The coastal topography

Salmon fish farm in Loppa. Photo: Per Eide Studio. Norwegian Seafood Export Council.
Salmon fish farm in Loppa. Photo: Per Eide Studio. Norwegian Seafood Export Council.

Norway has the longest coastline in Europe. When reduced to a series of straight lines it measures 2,532 km. But the shoreline – that is, the coastline including all the fjords, inlets, islands, and islets – measures a total of 83,281 km. That corresponds to a distance longer than twice the earth’s circumference. The long shoreline contains an extremely varied coast, which with few exceptions is studded with islands and fjords that cut deep into the mainland.

The many deep fjords that penetrate far into the landmass are one of the features of the Norwegian landscape that makes the strongest impression on the country’s tourists. Fjords such as Hardangerfjord and Sognefjord are sea arms that go right into the mountains and glacial areas. The fjords have thus since the dawn of time provided effective sea routes connecting the different ecological regions across the coastline and enabling an associated economic division of labour between Norway’s inner, middle, and outer districts.

Both resource situations and their connected skills varied according to the distance from the coast. This was particularly important for the production of the necessary tools and equipment for the cod and herring fisheries, such as boats of different sizes, and barrels and crates. Both agricultural products and fish became important items for exchange and trade between the communities of the inner fjord and the outer coast as well as between the fjords and the valleys on the eastern side of the mountains.

The varied and deeply indented coastline created not least good possibilities for seaborne transport, even with very small sailing boats, both deep into the mainland and along the coast. Indeed, this situation is the origin of the country’s name: "Norge" comes from the Old Norse "Nordveg" (north way), meaning the way or the shipping lane towards the North, hence Norway in English.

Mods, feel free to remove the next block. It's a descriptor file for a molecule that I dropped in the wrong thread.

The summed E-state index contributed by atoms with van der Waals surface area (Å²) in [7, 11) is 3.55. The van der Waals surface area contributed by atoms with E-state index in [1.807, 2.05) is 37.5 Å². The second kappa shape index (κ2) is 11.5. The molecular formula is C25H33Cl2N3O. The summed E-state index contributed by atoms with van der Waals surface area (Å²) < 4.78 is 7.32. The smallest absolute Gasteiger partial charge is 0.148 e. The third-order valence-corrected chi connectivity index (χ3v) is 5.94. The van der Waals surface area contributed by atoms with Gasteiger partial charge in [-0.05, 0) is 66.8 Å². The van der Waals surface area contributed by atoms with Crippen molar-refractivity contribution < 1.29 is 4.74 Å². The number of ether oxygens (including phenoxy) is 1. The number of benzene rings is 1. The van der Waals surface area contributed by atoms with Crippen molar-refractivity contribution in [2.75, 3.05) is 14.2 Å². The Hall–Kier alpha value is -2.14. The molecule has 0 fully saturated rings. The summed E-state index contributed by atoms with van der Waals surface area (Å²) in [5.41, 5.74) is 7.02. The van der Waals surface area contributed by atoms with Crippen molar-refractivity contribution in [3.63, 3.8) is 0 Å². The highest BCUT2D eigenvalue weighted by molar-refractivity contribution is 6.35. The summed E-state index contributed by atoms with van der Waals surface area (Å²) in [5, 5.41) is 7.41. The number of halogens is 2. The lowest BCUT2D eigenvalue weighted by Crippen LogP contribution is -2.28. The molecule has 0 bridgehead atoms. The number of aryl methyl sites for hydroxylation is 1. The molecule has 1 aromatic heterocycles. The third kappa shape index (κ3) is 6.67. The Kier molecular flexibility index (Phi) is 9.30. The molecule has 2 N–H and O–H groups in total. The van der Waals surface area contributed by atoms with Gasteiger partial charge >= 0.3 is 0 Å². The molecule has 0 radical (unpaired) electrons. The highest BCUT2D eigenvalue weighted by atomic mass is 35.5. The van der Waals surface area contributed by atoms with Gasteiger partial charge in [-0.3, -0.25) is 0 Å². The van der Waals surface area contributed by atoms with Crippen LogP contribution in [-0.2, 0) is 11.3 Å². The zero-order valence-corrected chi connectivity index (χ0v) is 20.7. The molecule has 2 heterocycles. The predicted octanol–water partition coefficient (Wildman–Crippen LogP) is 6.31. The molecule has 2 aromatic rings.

This system of sea routes for trade and communication was vital for the country’s development since a comprehensive system of adequate roads for most of coastal Norway was not in place until the second half of the 20th century. The indented and sheltered coast also made it possible for to carry out fishing even on a large scale with remarkably small boats; in other words “everyone” – even the poorest coastal dwellers – could participate.

The topography of the coastal waters and favourable oceanographic conditions such as water temperature, salinity, and current are contributing reasons why two of Europe’s largest fish populations, the Norwegian-Arctic skrei (spawning cod) and the Norwegian spring-spawning herring, have since time immemorial had their most important spawning grounds in Norwegian coastal waters.

Vest Fjord, a large inlet of the Norwegian Sea located between Lofoten and the mainland, is a large underwater valley with especially good conditions for spawning. The sheltered ice-free coast with its nourishing salt water was also a necessary precondition for using the sea for fish farms, raising predominantly salmon and trout. In the course of approximately a generation since 1960 this economic activity has developed into an industry with greater primary value added than all other saltwater fisheries combined: "the blue fields". Taken as a whole the Norwegian coast is unique when compared with the situation in other large European coastal countries, which with few exceptions lack fjords and compact skerries. On the Continent, the substitute for fjords is estuaries, where large harbour and fisheries towns were established early on and where today one finds the largest installations for farmed shellfish and mussels.
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